Rene Gruau is our Art Watch Artist for today. This section is brought to you by Art From Us and Divvya Nirula. The Artists we spotlight here can be from any field, across any discipline, and using a variety of media. We share here why we think they are important and worth – watching. Be it genius creators of eras gone by or the upcoming contemporary artist who is yet to have their first show. All come under the purview of Art Watch.
Who is Rene Gruau
Elegance is synonymous with the work that Rene Gruau did, it was a way of life for this extremely talented Illustrator, however his life was far from easy. Interestingly enough, his art was the exact opposite of the conditions that his life must have been.
René Gruau, born in 1909, as Renato Zavagli Ricciardelli delle Camminate, to an impeccable lineage. His mother, Maria Gruau, came from a French aristocratic family and his father was an Italian count. His earliest days were spent in Rimini, Italy where he was born, but this luxury was to be short lived. When he was three years old, his parents divorced and Maria took off with her boy to live in France.
Without the luxuries of the Comtesse life, Rene inherited the aristocratic blood, the bearing, an imitable and indisputable elegance, but no financial support. He was inspired by art and was a self-taught artist. It was the work of Toulouse-Lautrec and the Japanese style of brush work that he was drawn to.
Rene had an incredible eye for composition, when teamed with expressive brush strokes, the results were unmistakably sensational and authentic. Rene’s singular designs graced the face of international rag trade magazine from 1946 to 1984, the first of its kind. Another aspect of his work was how he balanced negative space effectively, it was the virtue of a mature style, that would leave a lasting influence on following decades. Rene went on to produce dynamic and eclectic cover designs for several issues of International Textiles Magazine (1946 – 1986).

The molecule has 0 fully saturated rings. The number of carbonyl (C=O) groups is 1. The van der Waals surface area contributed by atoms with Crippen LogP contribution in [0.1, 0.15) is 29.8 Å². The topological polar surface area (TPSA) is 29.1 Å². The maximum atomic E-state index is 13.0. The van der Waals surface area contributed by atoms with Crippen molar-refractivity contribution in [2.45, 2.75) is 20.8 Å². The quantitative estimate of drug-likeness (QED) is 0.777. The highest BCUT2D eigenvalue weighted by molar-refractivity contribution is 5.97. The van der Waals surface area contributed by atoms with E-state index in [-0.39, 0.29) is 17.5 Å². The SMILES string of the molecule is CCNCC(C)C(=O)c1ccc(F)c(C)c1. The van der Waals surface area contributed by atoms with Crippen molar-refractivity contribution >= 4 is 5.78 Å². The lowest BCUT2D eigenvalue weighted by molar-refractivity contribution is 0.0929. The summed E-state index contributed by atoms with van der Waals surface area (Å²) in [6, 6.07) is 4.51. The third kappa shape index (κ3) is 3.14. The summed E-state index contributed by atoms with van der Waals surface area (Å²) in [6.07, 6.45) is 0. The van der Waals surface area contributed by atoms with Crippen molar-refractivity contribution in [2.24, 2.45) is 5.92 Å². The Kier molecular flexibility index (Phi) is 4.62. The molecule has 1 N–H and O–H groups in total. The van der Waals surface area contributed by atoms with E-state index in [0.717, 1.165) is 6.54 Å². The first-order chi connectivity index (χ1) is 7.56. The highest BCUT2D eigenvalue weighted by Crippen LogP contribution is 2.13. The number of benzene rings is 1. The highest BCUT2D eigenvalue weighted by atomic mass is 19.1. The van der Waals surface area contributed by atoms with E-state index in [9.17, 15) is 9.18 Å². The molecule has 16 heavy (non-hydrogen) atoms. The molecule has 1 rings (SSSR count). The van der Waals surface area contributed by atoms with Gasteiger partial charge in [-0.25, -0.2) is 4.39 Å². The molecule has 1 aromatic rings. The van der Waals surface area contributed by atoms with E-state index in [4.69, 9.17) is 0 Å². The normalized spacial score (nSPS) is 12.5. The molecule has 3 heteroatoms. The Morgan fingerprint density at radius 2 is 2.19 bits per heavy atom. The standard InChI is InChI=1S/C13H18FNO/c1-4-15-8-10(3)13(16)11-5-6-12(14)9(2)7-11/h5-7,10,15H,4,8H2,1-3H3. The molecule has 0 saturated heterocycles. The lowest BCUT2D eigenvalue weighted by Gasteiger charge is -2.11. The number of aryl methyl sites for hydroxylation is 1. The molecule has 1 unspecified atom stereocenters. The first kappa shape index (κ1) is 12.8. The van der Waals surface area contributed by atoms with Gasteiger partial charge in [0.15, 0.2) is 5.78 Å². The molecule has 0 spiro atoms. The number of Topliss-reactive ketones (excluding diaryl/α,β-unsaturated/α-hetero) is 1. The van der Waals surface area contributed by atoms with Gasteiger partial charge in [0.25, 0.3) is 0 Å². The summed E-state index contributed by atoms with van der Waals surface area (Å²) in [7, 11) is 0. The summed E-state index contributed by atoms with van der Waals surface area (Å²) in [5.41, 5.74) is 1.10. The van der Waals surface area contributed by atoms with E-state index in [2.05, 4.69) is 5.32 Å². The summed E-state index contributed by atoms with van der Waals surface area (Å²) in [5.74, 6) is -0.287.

Claim to Fame
René Gruau produced designs for the covers of several famous fashion magazines of his times notably – Vogue, L’Officiel de la Couture et de la Mode de Paris and Sir. Additionally, he designed for the men’s magazine Club, during the late 1940’s and 1950’s.
It can be said that Rene formed a bridge between the celebrated French poster tradition and modern advertising. His illustrious clientele included front runners even then – couturiers such as Christian Dior, Givenchy, and Pierre Balmain, Vichy water, the Moulin Rouge nightclub, Air France, and Cinzano. His design for the perfume ‘Miss Dior’ of a white swan, sporting a black bow and Dior insignia and a pearl necklace – was a statement of sophisticated aesthetics that were inherited by him. With his hard work he added a sense of the Parisienne ‘je ne sais quoi’, an effortless, seductive elegance – for which he was saought after by virtually all top notch fashion houses of the day. These included Pierre Balmain, Christian Dior, Jacques Fath, Balenciaga, Elsa Schiaparelli, Rochas Lanvin, Elizabeth Arden, and Hubert de Givenchy. In 1947, he was appointed artistic director for Dior’s designs. The
Rene’s Moulin Rouge posters are museum pieces, and highly prized s collector’s pieces. His work was hosted at the Bartsch and Charlau Gallery in Munich in 1980 and is on permanent display at the Louvre in Paris.
The marriage of glamour, graphic art and innate sense of fashion made him a master of his style. Rene’s brush fell silent only when he died in 2004, when he died at the age of 95. He had continued to work till his last day.
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